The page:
Metro 88

Richard Herring: Dream Herring, take charge and let me enjoy my free pass as I sleep

Friday 1 Nov 2013 

I had a dream the other night in which a voluptuous, scantily clad woman was making sexual advances towards me.
‘I am sorry,’ I told her, ‘I am married.’ She was insistent but I showed her my wedding ring and shrugged my shoulders and she left, a disappointed, voluptuous, scantily clad woman.
How gallant and romantic I am, you must be thinking, and how much I must love my wife. Which is true. But when I woke up and found out the whole thing had just been a dream, I was furious.
Dreams are the one place I am allowed to do whatever I want but I had failed to take advantage of my free pass. Marriage can imprison my body but it cannot imprison my mind. That’s what I signed up for. How could my dream self let me down like this by so fastidiously remembering his vows?
Why didn’t the voluptuous, scantily clad woman tell me it was just a dream? Why didn’t I workit out? The fact a voluptuous, scantily clad woman was making advances to me should have been clue enough for me. Because that NEVER HAPPENS. Think, Dream Herring. Think.
I am not talking about myself there. I believe that all dreams are carried into our brains by a magical Dream Herring. He swims in one ear, poots out a dream from his magical anus (it is an actual fact that herrings communicate by farting – this one applies to me as well as the fish) and then swims on to the next sleeping person to guff out a surreal fantasy for them. That’s why people often say that something far-fetched smells a bit fishy.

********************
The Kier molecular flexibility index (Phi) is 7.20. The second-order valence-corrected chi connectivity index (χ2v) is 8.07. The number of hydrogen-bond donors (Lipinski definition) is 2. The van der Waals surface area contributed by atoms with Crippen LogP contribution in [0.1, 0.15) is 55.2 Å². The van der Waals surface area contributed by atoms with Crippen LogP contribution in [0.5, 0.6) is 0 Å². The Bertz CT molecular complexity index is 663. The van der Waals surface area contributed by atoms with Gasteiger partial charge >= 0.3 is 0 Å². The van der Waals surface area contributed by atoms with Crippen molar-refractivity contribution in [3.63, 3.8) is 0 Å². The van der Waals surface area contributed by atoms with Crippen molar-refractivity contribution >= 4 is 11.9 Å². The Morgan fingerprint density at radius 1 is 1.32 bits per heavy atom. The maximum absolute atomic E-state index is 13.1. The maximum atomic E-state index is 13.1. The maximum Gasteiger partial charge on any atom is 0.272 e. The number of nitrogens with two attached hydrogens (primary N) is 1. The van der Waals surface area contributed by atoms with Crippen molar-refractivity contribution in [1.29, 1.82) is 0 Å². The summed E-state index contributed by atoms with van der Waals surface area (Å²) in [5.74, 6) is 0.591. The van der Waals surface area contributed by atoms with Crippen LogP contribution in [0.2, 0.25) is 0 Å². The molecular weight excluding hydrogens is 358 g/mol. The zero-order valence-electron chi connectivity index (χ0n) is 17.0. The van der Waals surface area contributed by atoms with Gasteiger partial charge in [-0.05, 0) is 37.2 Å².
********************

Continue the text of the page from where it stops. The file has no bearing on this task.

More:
More importantly, now I know the voluptuous, scantily clad woman is just a sprite of my imagination, why won’t she come back and have another try? Ever since this happened, I’ve just been dreaming about having to sit my maths A-level again. There hasn’t even been a saucy-looking invigilator to brighten up the terrible monotony of my dreamscape.
In reality, I am very glad to be settled down, not just because my wife is the most amazing woman alive and has brought me a happiness that I never thought I’d have but because I couldn’t be bothered with all the hassle of dating. Seduction is such a difficult and embarrassing thing to attempt. I don’t miss the desperation or rejection. I was pretty bad at knowing the right things to say and do.
Not as bad as Van Gogh, though. His technique to get the woman he fancied to fancy him back was to slice off one of his ears and send it to her in the post.
Most ladies prefer flowers or chocolates but for one in a thousand women, the surprise severed ear, arriving by mail, is the key to their heart.
It’s a bit of a gamble. Nine hundred and ninety-nine times out of a thousand you’re going to end up alone and finding it hard to put on your glasses.
But that one time, the woman will open the envelope and say: ‘What’s this? A severed ear? Brilliant! I’ve always wanted one of these. I’m definitely going to s**g whoever sent me this. He shouldn’t be difficult to find.’
Be warned, this is a technique you can really only use twice at most. Actually, probably just once. Because the second woman you try it on is going to see you and say: ‘You’ve done this before, haven’t you? This is your regular chat-up line. I’m not falling for that, like that other ear slag.’
Richard Herring’s show, We’re All Going To Die!, is touring nationally until April 2014. For tickets and details, visit